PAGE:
Sometimes saving a species isn’t very romantic, but it turns out Trumpet and Lighthawk are also a perfect pair "off paper". The playful couple earned their badge of parenthood on April 30, 2018, when the first-time parents welcomed two boys and a girl.

The gestation period (length of pregnancy) is 63 days. So, for now, keep your paws crossed that Trumpet and Lighthawk will be welcoming priceless (and adorable) contributions to the recovery of their rare species later this spring!

Monday, February 18, 2019

Mexican Wolf Newborns Alone to Receive "Call of the Wild" According to USFWS Proposal




The U.S. Fish and Wildlife Service (USFWS) has a responsibility under federal law to facilitate recovery of the critically endangered Mexican gray wolf and captive-to-wild releases are a central part of that effort.

The wild Mexican gray wolf population in the Mexican Wolf Experimental Population Area (MWEPA) in New Mexico and Arizona currently faces a genetic crisis.

According to USFWS's Initial Release and Translocation Proposal for 2019, the wild population’s mean kinship (MK) is approximately 0.25. This means that, on average, "individuals within the population are as related to one another as full siblings."

Addressing the Mexican wolf’s genetic imperilment requires an active program of releasing wolves from the more genetically diverse captive population to mitigate further inbreeding. Thus, every year USFWS details its plan for the year to address the genetic status of the wild Mexican gray wolf population.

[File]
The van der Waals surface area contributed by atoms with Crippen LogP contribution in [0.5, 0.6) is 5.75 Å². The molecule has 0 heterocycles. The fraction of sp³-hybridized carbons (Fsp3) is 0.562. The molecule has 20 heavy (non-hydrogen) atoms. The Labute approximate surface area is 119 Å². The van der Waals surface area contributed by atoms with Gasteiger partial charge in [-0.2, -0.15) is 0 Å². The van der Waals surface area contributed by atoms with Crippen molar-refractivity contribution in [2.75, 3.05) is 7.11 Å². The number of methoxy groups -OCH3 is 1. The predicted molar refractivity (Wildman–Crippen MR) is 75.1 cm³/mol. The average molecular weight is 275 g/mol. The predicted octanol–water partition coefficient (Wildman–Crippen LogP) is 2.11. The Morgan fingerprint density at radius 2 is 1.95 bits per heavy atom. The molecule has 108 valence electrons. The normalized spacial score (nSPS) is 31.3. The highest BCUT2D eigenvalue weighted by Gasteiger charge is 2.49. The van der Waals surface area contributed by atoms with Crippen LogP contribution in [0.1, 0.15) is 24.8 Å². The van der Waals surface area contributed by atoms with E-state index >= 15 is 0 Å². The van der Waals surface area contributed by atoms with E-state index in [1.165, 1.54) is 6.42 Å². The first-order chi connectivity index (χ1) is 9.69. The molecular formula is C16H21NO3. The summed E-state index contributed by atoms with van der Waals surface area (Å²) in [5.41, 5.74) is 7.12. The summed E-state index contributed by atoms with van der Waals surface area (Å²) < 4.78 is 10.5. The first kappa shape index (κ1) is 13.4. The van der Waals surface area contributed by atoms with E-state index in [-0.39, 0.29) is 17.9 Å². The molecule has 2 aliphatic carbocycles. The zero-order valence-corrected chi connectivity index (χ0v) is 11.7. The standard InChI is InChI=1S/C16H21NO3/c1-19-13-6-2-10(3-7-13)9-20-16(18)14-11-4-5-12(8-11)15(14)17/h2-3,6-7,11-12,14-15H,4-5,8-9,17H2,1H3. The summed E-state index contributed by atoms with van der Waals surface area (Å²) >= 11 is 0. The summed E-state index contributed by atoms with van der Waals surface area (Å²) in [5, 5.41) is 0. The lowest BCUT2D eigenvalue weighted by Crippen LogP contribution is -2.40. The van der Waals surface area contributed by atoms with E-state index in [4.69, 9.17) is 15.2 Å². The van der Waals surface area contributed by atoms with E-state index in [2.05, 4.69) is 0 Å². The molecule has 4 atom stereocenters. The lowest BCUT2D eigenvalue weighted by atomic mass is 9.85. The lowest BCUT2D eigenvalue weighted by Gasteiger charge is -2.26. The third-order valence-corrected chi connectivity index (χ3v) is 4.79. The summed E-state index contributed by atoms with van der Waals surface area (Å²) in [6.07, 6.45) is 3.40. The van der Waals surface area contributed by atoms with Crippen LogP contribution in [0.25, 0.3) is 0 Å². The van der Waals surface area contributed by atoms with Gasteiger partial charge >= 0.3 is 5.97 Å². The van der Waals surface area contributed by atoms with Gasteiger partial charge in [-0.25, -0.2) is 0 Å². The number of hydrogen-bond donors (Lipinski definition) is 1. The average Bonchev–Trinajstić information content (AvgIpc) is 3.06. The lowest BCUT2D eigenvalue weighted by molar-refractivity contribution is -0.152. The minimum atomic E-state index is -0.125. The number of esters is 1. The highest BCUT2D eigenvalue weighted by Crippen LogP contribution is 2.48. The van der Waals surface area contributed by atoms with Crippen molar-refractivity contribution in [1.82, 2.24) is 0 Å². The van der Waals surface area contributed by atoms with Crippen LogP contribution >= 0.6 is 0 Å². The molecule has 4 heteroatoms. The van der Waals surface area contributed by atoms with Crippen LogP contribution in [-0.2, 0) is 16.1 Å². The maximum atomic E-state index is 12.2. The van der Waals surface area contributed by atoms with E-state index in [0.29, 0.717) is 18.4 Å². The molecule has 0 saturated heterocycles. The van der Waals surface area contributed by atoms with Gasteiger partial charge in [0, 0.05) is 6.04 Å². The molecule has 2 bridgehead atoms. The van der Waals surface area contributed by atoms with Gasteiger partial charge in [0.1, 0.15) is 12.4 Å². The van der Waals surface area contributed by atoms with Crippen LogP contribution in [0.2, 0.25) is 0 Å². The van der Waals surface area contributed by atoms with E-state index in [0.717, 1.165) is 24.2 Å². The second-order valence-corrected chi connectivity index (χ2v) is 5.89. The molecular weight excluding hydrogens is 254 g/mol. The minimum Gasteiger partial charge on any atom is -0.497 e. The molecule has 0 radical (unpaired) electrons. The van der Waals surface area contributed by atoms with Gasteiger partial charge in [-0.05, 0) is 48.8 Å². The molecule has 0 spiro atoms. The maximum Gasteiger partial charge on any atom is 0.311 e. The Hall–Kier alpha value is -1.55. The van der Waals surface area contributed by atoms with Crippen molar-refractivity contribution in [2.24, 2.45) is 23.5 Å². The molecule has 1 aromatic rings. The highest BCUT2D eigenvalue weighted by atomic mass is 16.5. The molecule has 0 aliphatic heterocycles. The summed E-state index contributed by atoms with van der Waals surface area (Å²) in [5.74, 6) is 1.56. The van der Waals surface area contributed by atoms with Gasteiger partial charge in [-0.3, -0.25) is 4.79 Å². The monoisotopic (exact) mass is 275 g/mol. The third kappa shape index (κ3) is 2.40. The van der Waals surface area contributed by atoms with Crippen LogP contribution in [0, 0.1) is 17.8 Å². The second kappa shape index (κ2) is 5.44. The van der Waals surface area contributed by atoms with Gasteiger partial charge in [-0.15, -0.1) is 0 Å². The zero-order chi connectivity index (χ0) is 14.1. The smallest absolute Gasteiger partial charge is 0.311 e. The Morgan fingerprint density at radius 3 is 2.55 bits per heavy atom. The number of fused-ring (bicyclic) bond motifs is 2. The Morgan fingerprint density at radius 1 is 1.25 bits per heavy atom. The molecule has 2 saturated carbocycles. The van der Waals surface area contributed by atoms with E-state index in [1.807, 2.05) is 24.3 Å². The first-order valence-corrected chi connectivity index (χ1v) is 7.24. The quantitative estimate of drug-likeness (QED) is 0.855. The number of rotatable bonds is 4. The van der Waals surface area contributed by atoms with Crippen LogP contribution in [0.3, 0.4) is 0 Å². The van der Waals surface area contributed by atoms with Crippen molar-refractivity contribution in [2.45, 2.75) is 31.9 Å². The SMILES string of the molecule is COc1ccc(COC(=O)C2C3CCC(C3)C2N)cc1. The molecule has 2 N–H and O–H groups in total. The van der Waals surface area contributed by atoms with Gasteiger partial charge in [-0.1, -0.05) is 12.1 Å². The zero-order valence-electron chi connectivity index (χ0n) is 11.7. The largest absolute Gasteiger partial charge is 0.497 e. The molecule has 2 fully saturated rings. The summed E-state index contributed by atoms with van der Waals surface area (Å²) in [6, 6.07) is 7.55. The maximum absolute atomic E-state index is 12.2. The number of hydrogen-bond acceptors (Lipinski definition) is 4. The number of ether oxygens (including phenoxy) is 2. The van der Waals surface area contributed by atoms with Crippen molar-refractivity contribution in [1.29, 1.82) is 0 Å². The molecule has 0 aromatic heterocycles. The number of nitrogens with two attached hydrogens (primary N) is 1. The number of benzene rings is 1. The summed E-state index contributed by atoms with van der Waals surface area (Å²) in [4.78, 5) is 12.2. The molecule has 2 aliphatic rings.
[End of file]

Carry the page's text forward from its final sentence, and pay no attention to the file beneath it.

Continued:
To improve the genetic diversity of the wild population in 2019, USFWS proposes to take up to 12 newborn pups from captive families to insert them into the dens of wild wolves in New Mexico and Arizona. This "cross-fostering" initiative is a coordinated event where captive-born pups are introduced into a similar-aged wild litter so the pups can grow up as wild wolves.

While cross-fostering is an effective tool for augmenting the genetic health of the wild population, members of the scientific community argue that we mustn't rely on cross-foster events alone. Mexican gray wolf recovery demands releasing more family groups - well-bonded adult pairs with pups - into the wild too.

Geneticist Rich Fredrickson explains the importance of releasing more endangered Mexican gray wolves from the captive population into the wild. His webinar on the topic is available via the button below.



USFWS's Proposal Summary

USFWS's proposes the following release and translocation actions in 2019:
  1. Cross-foster up to 12 pups from captivity into wild wolf packs throughout the Mexican Wolf Experimental Population Area (MWEPA) in New Mexico and Arizona.